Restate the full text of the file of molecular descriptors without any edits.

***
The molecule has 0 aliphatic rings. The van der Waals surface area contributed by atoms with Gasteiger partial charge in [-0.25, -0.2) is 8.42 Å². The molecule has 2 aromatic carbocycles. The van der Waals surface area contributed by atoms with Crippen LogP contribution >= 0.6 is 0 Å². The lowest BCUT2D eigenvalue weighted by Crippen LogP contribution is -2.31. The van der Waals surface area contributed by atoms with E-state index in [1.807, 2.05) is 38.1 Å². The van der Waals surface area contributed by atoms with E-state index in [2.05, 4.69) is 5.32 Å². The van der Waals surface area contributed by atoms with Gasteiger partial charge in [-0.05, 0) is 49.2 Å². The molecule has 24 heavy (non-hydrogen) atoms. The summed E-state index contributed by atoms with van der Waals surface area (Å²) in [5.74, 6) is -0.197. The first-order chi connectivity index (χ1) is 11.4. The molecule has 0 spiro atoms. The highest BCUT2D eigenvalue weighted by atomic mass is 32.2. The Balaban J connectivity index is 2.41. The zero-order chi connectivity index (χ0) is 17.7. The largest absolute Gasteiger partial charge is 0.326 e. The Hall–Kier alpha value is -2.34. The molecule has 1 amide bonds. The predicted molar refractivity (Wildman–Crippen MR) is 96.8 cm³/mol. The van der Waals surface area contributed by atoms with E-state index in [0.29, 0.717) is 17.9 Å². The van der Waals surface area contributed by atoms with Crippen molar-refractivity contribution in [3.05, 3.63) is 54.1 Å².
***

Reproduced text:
The molecule has 0 aliphatic rings. The van der Waals surface area contributed by atoms with Gasteiger partial charge in [-0.25, -0.2) is 8.42 Å². The molecule has 2 aromatic carbocycles. The van der Waals surface area contributed by atoms with Crippen LogP contribution >= 0.6 is 0 Å². The lowest BCUT2D eigenvalue weighted by Crippen LogP contribution is -2.31. The van der Waals surface area contributed by atoms with E-state index in [1.807, 2.05) is 38.1 Å². The van der Waals surface area contributed by atoms with E-state index in [2.05, 4.69) is 5.32 Å². The van der Waals surface area contributed by atoms with Gasteiger partial charge in [-0.05, 0) is 49.2 Å². The molecule has 24 heavy (non-hydrogen) atoms. The summed E-state index contributed by atoms with van der Waals surface area (Å²) in [5.74, 6) is -0.197. The first-order chi connectivity index (χ1) is 11.4. The molecule has 0 spiro atoms. The highest BCUT2D eigenvalue weighted by atomic mass is 32.2. The Balaban J connectivity index is 2.41. The zero-order chi connectivity index (χ0) is 17.7. The largest absolute Gasteiger partial charge is 0.326 e. The Hall–Kier alpha value is -2.34. The molecule has 1 amide bonds. The predicted molar refractivity (Wildman–Crippen MR) is 96.8 cm³/mol. The van der Waals surface area contributed by atoms with E-state index in [0.29, 0.717) is 17.9 Å². The van der Waals surface area contributed by atoms with Crippen molar-refractivity contribution in [3.05, 3.63) is 54.1 Å².